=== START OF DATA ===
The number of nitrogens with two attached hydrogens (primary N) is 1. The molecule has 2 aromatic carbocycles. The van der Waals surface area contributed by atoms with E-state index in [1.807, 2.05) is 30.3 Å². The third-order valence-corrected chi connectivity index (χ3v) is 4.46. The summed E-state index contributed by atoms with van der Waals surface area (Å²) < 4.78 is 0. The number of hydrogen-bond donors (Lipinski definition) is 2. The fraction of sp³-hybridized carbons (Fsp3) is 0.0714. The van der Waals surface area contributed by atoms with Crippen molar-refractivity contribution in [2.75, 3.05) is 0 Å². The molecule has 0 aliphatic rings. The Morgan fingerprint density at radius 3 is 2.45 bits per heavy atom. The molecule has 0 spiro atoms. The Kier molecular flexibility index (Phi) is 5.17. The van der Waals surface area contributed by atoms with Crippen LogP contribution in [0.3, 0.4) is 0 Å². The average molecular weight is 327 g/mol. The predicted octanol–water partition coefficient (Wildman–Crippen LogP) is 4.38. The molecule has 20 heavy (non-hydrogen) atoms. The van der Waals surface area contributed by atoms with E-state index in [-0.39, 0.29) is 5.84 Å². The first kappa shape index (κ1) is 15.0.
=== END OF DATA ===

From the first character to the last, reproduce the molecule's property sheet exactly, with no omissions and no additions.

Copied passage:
The number of nitrogens with two attached hydrogens (primary N) is 1. The molecule has 2 aromatic carbocycles. The van der Waals surface area contributed by atoms with E-state index in [1.807, 2.05) is 30.3 Å². The third-order valence-corrected chi connectivity index (χ3v) is 4.46. The summed E-state index contributed by atoms with van der Waals surface area (Å²) < 4.78 is 0. The number of hydrogen-bond donors (Lipinski definition) is 2. The fraction of sp³-hybridized carbons (Fsp3) is 0.0714. The van der Waals surface area contributed by atoms with Crippen molar-refractivity contribution in [2.75, 3.05) is 0 Å². The molecule has 0 aliphatic rings. The Morgan fingerprint density at radius 3 is 2.45 bits per heavy atom. The molecule has 0 spiro atoms. The Kier molecular flexibility index (Phi) is 5.17. The van der Waals surface area contributed by atoms with Crippen LogP contribution in [0.3, 0.4) is 0 Å². The average molecular weight is 327 g/mol. The predicted octanol–water partition coefficient (Wildman–Crippen LogP) is 4.38. The molecule has 20 heavy (non-hydrogen) atoms. The van der Waals surface area contributed by atoms with E-state index in [-0.39, 0.29) is 5.84 Å². The first kappa shape index (κ1) is 15.0.